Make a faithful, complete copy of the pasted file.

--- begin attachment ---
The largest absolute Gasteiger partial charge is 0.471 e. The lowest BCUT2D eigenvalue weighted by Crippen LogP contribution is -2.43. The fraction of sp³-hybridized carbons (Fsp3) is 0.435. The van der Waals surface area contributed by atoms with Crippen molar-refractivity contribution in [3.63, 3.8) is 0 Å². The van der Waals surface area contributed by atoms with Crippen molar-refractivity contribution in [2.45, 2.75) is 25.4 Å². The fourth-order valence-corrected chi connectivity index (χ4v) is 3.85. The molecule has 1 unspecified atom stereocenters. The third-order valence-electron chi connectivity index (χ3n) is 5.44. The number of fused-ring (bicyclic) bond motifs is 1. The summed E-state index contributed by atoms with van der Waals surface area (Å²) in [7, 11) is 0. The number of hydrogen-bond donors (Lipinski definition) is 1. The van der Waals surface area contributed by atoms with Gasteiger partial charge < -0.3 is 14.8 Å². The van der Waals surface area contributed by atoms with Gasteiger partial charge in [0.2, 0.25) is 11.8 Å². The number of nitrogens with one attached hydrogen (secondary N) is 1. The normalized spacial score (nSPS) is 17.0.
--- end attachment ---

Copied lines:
The largest absolute Gasteiger partial charge is 0.471 e. The lowest BCUT2D eigenvalue weighted by Crippen LogP contribution is -2.43. The fraction of sp³-hybridized carbons (Fsp3) is 0.435. The van der Waals surface area contributed by atoms with Crippen molar-refractivity contribution in [3.63, 3.8) is 0 Å². The van der Waals surface area contributed by atoms with Crippen molar-refractivity contribution in [2.45, 2.75) is 25.4 Å². The fourth-order valence-corrected chi connectivity index (χ4v) is 3.85. The molecule has 1 unspecified atom stereocenters. The third-order valence-electron chi connectivity index (χ3n) is 5.44. The number of fused-ring (bicyclic) bond motifs is 1. The summed E-state index contributed by atoms with van der Waals surface area (Å²) in [7, 11) is 0. The number of hydrogen-bond donors (Lipinski definition) is 1. The van der Waals surface area contributed by atoms with Gasteiger partial charge < -0.3 is 14.8 Å². The van der Waals surface area contributed by atoms with Gasteiger partial charge in [0.2, 0.25) is 11.8 Å². The number of nitrogens with one attached hydrogen (secondary N) is 1. The normalized spacial score (nSPS) is 17.0.